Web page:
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Taxing Oil & Edibles based on THC

Finance Minister Bill Morneau released the Liberal government’s 2019 budget on March 19. Budget 2019 proposes a new tax structure for cannabis edibles, extracts, and topicals.

Currently, cannabis products are subject to a flat rate based on the amount of cannabis in the product purchased. Instead, government wants these products to be taxed on the concentration of THC they contain—or, how high they get the user. The proposed rate is $0.01 per milligram of total THC.

The proposed measure will come into effect on May 1, 2019 and will initially apply to cannabis oil products. Once edibles, extracts, and topicals are legalized, they will also be subject to the new THC-based tax.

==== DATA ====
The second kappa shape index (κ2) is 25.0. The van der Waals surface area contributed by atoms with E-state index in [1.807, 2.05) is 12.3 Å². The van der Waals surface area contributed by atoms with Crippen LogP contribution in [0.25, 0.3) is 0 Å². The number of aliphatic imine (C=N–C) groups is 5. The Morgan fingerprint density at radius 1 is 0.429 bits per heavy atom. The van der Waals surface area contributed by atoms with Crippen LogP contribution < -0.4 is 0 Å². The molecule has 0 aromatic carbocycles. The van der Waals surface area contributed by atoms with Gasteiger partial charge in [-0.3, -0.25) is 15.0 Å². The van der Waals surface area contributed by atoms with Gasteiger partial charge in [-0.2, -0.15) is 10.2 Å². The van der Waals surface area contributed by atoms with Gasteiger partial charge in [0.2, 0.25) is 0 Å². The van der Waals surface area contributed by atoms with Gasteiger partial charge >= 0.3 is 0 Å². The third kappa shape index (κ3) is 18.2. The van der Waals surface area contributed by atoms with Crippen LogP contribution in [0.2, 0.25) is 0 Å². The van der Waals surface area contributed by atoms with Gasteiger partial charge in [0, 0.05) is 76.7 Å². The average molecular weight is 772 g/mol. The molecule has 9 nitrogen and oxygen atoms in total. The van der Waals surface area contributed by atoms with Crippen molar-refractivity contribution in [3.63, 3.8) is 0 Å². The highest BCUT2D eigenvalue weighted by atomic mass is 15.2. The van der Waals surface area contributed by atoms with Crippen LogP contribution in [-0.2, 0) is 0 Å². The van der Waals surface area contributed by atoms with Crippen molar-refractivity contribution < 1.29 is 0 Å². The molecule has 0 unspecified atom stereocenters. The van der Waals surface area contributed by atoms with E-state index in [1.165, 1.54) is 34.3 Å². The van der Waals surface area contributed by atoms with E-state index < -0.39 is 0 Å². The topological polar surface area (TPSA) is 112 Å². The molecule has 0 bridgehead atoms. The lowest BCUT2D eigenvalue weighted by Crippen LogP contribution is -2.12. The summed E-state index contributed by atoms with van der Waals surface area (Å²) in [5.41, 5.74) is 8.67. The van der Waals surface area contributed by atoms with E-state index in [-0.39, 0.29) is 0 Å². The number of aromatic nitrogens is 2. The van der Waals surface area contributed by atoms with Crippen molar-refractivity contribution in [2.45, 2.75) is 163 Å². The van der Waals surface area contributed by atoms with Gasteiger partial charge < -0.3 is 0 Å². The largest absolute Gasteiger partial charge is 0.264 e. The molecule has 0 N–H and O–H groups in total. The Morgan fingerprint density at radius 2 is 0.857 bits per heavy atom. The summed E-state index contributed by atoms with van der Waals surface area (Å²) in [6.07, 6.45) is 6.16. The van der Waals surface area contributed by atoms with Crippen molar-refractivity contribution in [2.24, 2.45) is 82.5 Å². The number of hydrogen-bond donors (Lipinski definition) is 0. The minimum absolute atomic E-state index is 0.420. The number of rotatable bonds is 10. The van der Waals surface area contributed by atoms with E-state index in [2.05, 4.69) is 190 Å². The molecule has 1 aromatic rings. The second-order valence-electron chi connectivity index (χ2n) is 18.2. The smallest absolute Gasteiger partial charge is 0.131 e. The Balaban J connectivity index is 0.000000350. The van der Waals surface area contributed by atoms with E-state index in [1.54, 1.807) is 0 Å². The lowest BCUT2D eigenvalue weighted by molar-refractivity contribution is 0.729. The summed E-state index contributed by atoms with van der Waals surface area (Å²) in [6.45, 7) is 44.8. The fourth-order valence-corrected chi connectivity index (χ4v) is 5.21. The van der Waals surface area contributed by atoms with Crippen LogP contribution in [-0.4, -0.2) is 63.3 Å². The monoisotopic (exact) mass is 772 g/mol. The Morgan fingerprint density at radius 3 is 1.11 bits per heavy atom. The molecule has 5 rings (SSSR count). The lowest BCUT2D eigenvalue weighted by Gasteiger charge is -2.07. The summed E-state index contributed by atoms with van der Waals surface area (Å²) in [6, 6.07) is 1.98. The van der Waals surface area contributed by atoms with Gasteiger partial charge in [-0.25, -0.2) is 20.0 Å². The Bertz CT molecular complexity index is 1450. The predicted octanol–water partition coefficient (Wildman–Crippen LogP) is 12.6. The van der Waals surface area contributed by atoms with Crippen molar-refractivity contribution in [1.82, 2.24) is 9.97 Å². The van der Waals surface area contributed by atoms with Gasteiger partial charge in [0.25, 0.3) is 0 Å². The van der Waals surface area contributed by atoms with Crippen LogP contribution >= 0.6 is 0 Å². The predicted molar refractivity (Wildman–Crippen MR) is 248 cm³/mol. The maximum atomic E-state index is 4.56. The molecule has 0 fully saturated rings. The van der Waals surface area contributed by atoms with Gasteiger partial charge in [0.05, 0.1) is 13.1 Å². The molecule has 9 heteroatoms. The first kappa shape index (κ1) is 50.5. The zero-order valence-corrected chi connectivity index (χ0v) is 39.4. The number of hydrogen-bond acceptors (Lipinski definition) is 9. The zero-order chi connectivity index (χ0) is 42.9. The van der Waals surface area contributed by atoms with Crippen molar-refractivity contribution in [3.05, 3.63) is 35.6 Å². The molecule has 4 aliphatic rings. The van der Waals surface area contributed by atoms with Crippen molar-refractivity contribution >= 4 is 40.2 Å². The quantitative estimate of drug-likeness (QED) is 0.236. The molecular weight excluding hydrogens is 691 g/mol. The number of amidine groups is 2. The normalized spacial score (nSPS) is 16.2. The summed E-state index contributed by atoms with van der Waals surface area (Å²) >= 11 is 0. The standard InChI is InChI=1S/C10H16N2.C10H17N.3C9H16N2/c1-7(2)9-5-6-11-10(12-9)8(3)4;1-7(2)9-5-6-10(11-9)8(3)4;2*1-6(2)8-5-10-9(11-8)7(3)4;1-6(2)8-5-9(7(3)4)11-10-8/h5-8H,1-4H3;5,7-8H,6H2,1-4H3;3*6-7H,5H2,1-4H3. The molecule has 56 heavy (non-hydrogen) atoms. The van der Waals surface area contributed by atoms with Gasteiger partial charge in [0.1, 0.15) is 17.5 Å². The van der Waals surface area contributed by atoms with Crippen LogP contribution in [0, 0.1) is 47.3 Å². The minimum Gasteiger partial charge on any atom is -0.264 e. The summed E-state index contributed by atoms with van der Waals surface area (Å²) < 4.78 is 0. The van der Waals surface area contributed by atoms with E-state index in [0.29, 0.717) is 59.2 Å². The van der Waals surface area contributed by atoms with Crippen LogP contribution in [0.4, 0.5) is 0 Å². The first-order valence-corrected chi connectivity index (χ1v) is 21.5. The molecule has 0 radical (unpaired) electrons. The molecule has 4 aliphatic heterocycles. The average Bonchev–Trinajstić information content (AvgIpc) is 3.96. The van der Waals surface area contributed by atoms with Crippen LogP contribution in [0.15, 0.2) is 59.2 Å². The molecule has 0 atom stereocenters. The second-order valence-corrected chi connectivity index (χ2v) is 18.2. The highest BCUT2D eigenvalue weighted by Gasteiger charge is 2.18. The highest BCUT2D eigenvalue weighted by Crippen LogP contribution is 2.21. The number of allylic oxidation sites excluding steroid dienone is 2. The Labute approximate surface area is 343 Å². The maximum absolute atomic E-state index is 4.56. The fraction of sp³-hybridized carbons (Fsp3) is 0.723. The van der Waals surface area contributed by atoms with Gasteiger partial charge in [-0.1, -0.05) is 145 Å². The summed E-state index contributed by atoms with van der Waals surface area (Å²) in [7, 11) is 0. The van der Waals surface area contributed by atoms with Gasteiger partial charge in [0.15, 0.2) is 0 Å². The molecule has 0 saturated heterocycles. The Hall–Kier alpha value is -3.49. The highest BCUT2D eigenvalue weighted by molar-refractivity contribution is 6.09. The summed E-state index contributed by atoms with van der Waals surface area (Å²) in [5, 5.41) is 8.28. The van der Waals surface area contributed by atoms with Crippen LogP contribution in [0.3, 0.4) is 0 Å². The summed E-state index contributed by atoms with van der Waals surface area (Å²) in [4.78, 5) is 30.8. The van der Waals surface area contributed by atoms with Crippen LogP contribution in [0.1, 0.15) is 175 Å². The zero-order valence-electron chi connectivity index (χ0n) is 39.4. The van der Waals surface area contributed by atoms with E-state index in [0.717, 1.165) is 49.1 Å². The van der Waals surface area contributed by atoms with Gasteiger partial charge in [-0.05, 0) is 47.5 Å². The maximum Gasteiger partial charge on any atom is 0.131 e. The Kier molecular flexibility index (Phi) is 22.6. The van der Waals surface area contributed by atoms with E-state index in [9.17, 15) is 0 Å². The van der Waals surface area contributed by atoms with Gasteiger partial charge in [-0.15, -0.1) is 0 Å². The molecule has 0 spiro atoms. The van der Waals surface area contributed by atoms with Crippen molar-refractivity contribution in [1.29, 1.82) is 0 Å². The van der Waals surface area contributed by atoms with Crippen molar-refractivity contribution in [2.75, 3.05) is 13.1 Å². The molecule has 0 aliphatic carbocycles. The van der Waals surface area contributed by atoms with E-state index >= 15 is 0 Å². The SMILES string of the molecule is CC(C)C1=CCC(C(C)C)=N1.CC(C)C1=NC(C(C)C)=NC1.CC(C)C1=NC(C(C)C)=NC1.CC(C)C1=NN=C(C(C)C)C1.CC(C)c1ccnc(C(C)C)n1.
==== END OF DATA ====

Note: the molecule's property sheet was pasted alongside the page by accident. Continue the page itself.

The excise tax regime for fresh and dried cannabis, seeds, and seedlings will not change. Those products will continue to be taxed at a 10% rate or $1 per gram—whichever is higher. Provinces will continue to get 75% of the tax revenue, with the remaining 25% going to the federal government.

Unsurprisingly, the decision has been met with criticism, with some suggesting the new taxation rate is unfair to medical users. The federal government says, “The proposed THC-based rate will help simplify the excise duty calculation for specific cannabis products and ease compliance issues that producers have encountered with respect to cannabis oils.”